In a community emotionally drained, the recent welcoming of a program which increases children’s base level of emotional literacy provides some respite from the sadness. Not only a boost for morale, [Mapleton School District Superintendent Jodi] O’Mara sees it as an opportunity to strengthen communal coping mechanisms.
“While many of the events that happened were not preventable, I think Roots of Empathy gives our kids — and hopefully eventually our community — the skills to help work through those and have conversations face to face and have a little deeper understanding and caring,” she said. “I think that’s the key: how people — students, and then from students it goes up to adults — cope with the grief and the loss and the tragedy.”
The West Lane Team plans to expand Roots of Empathy to all elementary schools in the area and deliver this program for years to come, touching the lives of generations of children who will then grow up to be more empathetic and caring parents themselves. Initial costs in Mapleton were partially covered by a $1,000 from Mapleton Community Foundation, and the team is grateful for the community support and the ongoing enthusiasm of West Lane residents.
West Lane is getting ready to implement two additional programs: 40 Developmental Assets and Foster Grandparents. 40 Developmental Assets is a framework of support that promotes healthy child development. This strategy from the Search Institute identifies 40 positive supports and strengths that young people need to succeed. Half of these positive "assets" are external, focusing on the relationships and opportunities youth need in their families, schools, and communities. The other half are “internal and foster the social-emotional strengths, values, and commitments that healthy kids and teens develop from within. The second upcoming strategy, Foster Grandparents, is a mentorship program that connects children to “grandparents” (age 55 and older), who provide an additional layer of support during the critical developmental years of childhood and adolescence. This strategy is perfect for West Lane, since it has a large retired population that can contribute to the effort.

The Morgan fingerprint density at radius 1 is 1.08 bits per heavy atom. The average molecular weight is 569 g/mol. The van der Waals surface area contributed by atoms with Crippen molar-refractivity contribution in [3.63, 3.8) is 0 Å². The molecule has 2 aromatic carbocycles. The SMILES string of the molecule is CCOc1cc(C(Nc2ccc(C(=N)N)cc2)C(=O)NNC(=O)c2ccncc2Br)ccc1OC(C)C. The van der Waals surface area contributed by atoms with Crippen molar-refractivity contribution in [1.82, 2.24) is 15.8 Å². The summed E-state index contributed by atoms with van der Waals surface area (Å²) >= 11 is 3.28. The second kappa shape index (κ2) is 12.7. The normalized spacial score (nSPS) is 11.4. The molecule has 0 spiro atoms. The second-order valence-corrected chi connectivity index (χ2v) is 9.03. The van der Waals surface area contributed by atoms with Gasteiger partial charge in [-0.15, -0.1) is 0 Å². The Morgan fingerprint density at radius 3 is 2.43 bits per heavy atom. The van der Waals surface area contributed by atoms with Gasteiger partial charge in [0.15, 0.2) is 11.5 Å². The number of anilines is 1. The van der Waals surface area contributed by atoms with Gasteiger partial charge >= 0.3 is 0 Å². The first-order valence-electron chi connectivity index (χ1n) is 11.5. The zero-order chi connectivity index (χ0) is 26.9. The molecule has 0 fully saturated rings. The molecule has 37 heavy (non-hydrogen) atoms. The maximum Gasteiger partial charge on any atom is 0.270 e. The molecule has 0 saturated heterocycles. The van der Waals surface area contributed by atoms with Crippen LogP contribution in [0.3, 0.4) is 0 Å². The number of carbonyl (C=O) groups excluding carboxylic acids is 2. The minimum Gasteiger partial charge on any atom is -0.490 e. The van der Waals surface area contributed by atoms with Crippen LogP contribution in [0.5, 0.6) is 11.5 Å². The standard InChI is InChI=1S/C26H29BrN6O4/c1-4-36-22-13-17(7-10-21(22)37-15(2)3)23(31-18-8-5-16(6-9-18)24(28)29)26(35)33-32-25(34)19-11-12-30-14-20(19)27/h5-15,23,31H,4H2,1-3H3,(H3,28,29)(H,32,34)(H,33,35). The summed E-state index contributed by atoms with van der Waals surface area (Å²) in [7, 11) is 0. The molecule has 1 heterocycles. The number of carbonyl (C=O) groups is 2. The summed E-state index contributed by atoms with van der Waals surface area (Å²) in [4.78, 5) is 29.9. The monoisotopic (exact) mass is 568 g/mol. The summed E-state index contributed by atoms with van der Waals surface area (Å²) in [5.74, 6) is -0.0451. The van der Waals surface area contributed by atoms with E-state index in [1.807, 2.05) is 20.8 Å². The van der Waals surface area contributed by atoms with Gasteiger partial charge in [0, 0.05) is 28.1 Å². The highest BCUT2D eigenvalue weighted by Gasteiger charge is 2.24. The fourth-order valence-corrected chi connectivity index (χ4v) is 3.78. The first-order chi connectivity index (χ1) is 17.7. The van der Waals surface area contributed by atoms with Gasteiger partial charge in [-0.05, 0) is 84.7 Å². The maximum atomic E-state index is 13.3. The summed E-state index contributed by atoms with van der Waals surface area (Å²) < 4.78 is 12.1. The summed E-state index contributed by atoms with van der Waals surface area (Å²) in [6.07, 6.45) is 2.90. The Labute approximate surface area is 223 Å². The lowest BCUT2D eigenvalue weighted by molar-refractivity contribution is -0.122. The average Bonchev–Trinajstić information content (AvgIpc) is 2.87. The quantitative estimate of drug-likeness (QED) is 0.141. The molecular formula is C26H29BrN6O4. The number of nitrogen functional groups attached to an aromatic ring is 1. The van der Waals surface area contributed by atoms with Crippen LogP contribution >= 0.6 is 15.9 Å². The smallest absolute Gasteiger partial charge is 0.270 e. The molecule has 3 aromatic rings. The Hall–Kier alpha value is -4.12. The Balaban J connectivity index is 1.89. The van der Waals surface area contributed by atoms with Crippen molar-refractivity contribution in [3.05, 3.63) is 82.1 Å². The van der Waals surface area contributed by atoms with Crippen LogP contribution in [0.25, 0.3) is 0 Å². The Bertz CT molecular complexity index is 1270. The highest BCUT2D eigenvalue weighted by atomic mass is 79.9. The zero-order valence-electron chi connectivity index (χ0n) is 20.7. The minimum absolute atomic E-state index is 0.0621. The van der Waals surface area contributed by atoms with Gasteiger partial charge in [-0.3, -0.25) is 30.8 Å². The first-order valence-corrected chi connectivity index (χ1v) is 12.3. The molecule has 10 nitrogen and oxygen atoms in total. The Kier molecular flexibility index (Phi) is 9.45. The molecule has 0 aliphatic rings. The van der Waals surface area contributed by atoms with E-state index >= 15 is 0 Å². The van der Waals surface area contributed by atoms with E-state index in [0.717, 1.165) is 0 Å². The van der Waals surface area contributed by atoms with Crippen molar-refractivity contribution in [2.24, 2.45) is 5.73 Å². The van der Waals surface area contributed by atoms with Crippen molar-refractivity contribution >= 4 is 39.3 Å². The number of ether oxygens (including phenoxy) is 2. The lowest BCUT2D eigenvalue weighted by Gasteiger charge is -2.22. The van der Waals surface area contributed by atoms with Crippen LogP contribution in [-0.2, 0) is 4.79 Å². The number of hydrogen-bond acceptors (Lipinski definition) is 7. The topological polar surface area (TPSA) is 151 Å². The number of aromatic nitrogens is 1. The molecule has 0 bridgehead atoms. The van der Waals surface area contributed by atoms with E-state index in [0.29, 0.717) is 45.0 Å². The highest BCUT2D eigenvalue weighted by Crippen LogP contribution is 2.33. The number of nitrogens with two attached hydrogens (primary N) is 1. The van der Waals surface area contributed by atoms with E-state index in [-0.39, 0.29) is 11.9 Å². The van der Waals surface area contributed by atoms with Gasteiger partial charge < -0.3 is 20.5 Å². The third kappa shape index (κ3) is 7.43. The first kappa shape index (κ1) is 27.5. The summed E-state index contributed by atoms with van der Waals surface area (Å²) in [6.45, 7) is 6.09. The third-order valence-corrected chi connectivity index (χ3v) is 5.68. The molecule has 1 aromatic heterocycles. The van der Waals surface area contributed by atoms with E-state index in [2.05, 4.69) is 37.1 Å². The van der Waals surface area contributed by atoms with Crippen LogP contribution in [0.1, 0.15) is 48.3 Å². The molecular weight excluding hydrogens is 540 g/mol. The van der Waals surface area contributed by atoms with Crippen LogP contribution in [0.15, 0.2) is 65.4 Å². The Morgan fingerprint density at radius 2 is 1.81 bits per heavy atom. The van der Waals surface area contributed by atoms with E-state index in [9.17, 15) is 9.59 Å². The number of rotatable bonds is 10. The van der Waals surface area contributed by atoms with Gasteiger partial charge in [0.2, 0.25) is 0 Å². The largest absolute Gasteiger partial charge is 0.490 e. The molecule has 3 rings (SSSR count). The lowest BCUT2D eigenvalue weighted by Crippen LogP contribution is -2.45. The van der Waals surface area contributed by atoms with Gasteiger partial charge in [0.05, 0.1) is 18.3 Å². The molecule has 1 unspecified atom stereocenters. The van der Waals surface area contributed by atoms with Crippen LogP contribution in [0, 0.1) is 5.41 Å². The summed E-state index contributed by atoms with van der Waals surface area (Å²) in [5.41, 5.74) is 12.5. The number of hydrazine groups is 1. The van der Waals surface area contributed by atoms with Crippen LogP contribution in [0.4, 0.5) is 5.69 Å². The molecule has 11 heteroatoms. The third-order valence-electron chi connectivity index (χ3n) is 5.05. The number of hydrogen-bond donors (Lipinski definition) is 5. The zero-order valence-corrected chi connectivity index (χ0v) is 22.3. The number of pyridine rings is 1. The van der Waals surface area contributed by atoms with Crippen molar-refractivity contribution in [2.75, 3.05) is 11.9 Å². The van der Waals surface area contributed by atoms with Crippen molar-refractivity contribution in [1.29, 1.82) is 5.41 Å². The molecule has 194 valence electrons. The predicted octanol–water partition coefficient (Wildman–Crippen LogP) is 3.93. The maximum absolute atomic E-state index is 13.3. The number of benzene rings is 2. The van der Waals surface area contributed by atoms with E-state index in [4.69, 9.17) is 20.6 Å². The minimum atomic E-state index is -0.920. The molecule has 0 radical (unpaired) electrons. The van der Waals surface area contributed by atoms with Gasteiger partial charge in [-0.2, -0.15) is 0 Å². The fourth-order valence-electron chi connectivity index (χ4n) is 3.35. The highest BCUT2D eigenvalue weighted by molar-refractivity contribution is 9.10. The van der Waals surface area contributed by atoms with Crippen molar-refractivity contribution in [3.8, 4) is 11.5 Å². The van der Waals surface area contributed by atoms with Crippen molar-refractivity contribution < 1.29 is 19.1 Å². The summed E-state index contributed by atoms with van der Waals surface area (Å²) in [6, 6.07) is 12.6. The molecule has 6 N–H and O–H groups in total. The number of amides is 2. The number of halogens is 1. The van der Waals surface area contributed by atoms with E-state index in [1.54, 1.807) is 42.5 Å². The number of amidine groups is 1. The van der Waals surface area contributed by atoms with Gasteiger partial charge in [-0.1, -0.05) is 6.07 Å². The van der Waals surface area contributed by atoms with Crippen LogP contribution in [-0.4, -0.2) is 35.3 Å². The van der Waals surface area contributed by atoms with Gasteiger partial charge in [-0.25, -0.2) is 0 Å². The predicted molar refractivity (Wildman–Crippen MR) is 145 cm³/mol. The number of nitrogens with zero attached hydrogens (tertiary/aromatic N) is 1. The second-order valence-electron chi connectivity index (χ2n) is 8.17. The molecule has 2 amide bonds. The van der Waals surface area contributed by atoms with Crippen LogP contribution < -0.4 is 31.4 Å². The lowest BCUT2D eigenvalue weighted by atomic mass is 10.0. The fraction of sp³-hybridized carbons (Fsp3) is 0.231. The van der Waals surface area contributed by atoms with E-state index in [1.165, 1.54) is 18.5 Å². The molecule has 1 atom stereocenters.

How You Can Get Involved
90by30's presence in West Lane is sustained by volunteers. If you have a passion for keeping children safe and creating communities that nurture all kids and families, we invite you to join the Regional Leadership Team, which meets monthly for decision-making and guidance of our local activities. There are also opportunities to join one of the smaller workgroups, such as the Welcome Baby Box Team or the CAPM Team, the group that plans annual activities for April's Child Abuse Prevention Month.
West Lane is fortunate to receive donations from generous individuals in order to help us fund our projects. If you wish to contribute financially, we value every gift, whether large or small.
We are very excited and dedicated to do all we can to help prevent child abuse in West Lane. We welcome your input, your involvement, your presence - we welcome you to this fantastic team of people making a difference in Lane County.